Photo Credit: Michelle Parley

Interrupting is a bad habit I have been working to break for a long time, with some success and more work yet to do. And every struggle has a flip-side strength: while I need to stop speaking over people, the weakness is driven by a persistent perseverance that can also be a strength. God has been asking me lately to interrupt some of the patterns in my life that are not serving me well.

For a long time now, I have been defining spirituality as the ways we cope with reality. At the end of a rough day, I call a friend, pour a drink, eat a bag of chips or order take-out comfort food, pray, or vent to my loved ones. Each of these actions is just a single neutral action; the measure of their spiritual virtue depends on the fruit that grows from them.

I define healthy spirituality as the practices that help us to make peace with and in reality. If the phone call deepens a relationship and is a source of mutual support, it is healthy. When my whining violates my own or others’ dignity, it is damaging. If the drink or the food nourishes me and draws me back into loving the messy world, it fosters peace. And if it feeds my longing to escape and avoid the world, it pulls me further away from deep and lasting peace.

Healthy Christian spirituality is the practices that make peace with and in reality, drawing us into deeper, loving relationships with ourselves, one another, and God, and participate in the saving action of Jesus that transforms the world into the Kingdom of God. I pull out a glass of wine and sit with my kids on the floor over frozen pizza and puzzles. I listen to their stories and share that I had a hard time being kind today, but I’m trying again now and tomorrow. There is peace in the practice, and the ripple effect is that they are drawn into the practice of making peace. We are all one tiny repetition more practiced at making peace in anticipation of tomorrow. Then, hopefully we offer that peace to the next person.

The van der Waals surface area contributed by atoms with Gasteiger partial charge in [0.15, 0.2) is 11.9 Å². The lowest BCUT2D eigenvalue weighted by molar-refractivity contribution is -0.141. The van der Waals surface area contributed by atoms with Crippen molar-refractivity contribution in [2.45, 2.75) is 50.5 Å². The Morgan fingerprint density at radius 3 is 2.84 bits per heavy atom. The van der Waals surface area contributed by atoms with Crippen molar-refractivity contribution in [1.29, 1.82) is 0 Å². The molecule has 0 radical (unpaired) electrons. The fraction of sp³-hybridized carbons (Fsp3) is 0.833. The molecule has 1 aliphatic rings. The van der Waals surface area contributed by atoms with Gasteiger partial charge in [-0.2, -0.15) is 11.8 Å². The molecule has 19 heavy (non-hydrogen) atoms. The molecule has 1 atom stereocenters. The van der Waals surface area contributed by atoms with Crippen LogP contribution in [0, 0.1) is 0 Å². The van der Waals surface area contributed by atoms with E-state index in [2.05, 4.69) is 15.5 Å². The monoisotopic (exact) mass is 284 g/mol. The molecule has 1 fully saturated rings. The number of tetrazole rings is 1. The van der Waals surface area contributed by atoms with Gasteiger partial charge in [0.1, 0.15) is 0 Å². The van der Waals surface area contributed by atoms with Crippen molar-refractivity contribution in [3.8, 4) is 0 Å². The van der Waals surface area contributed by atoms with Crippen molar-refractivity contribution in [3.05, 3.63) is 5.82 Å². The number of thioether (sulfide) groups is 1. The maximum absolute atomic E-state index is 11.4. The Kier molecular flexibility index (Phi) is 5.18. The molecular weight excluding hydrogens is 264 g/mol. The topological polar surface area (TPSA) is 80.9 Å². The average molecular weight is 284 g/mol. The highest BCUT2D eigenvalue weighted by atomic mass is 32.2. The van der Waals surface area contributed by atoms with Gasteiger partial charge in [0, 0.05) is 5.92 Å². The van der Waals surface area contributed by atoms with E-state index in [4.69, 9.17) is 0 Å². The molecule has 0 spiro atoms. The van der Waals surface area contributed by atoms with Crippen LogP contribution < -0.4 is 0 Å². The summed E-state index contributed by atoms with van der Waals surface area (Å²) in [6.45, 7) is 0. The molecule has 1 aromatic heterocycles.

We are coming up on two years into a pandemic, with exhaustion, polarization, and isolation pressing hard on our collective mental health. (And my family came into this season with three years of grief survival.) Over this long season, we have chosen and fallen into habits and patterns to cope with the reality of pandemic living. During this fourth wave, God has been subtly (and boldly) pressing for some interrupting to happen in my world.

I am interrupting my patterns with some reflection and replacement. The practices and patterns have been paying off and working to some extent for a long time, so I need to be compassionate with myself, adding to or replacing coping practices with healthier ones.

PracticePatternMaking Peace?PayoffReplacement
Watching NetflixTV has become an easy source of quiet to avoid difficult emotions, conversations.Short term quiet, but after an hour, numbs me/us out and increases grouchiness after.Avoid conflict, have quiet.Set a TV time limit and have books, games and knitting to do instead.
Reduced commitment to exerciseRemoved exercise to make space for grief work.Necessary five years ago, but is now affecting my health negatively.I dislike exercise.Get active with Marc for 10-20 mins several times a week.
Doing too much for my family.I took on too much when we moved and now I am resentful.I am tired, grouchy, resentful (even a bit contemptuous) to my family.I get to feel like a martyr.Redistribute the work with my family members, Practice prayer and gratitude.
Examples of how I break down my spiritual practices, reflecting for redirecting.

In high school, I learned that inertia is the energy of continuing in the same direction. When we hit the brakes in the car, our bodies automatically continue in the forward direction until the force of the brakes overpowers the inertia. And, it takes less energy to change direction than come to a complete stop.

Spiritually, it is time for me to interrupt a few patterns that God has revealed as not serving me well. Luckily for me, I have a lot of practice at interrupting that needs redirecting!

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